I'm also working through Types and Programming Languages, and came across something that I don't understand. I'm trying to prove the determinism of a simple small step semantics of boolean expressions:
datatype tapl_bool = TTrue | FFalse | IfElse tapl_bool tapl_bool tapl_bool inductive beval1 :: "tapl_bool ⇒ tapl_bool ⇒ bool" where beval1_if_true: "beval1 (IfElse TTrue t2 t3) t2" | beval1_if_false: "beval1 (IfElse FFalse t2 t3) t3" | beval1_if: "beval1 t1 t1' ⟹ beval1 (IfElse t1 t2 t3) (IfElse t1' t2 t3)"
The book puts determinism in words as:
"If t -→ t′ and t -→ t′′, then t′ = t′′.
I expressed this as a theorem with:
theorem "beval1 t1 t2 ∧ beval1 t1 t3 ⟶ t2 = t3"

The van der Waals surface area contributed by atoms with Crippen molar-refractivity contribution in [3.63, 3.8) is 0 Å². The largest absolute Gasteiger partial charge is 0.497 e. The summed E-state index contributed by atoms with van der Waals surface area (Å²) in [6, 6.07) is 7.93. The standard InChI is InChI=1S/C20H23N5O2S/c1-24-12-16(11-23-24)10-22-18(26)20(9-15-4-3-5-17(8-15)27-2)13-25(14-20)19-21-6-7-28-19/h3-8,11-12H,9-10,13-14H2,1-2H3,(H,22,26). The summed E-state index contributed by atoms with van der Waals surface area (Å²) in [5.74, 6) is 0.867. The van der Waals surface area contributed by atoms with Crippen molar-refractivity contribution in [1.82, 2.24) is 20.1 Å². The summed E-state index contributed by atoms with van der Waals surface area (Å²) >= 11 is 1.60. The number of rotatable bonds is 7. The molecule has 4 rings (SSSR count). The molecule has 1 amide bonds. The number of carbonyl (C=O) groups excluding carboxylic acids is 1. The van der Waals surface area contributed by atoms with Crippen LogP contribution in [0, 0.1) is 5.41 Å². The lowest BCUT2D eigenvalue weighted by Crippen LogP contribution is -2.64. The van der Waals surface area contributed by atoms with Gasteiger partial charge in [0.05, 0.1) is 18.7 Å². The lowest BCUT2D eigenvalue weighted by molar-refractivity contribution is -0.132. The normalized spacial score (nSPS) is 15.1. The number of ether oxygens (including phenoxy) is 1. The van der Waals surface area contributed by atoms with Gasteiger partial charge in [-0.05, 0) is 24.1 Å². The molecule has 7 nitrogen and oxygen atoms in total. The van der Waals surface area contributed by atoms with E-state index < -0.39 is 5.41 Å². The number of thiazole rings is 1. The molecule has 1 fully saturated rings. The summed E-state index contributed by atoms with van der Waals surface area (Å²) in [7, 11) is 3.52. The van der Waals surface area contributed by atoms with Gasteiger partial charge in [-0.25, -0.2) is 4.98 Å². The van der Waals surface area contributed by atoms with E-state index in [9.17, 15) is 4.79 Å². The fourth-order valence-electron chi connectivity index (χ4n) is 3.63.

But when I begin the proof by induction, I get a failure to apply the proof method:
apply(induction t1 t2 arbitrary: t3 rule: beval1.induct)
The phrasing of the theorem seems simple, an intuitive expression of the wording in the book to me. Can someone provide any info on why the induction tactic fails to be applied in this case?
You need to write it as
theorem "beval1 t1 t2 ⟹ beval1 t1 t3 ⟹ t2 = t3"
(for technical reasons, the thing you do induction on has to be on top level of the
Interesting. I still find the difference between ==> and --> a little confusing, but it's easy enough to remember to use ==> when using induction. Thanks.
Last updated: Dec 07 2023 at 20:16 UTC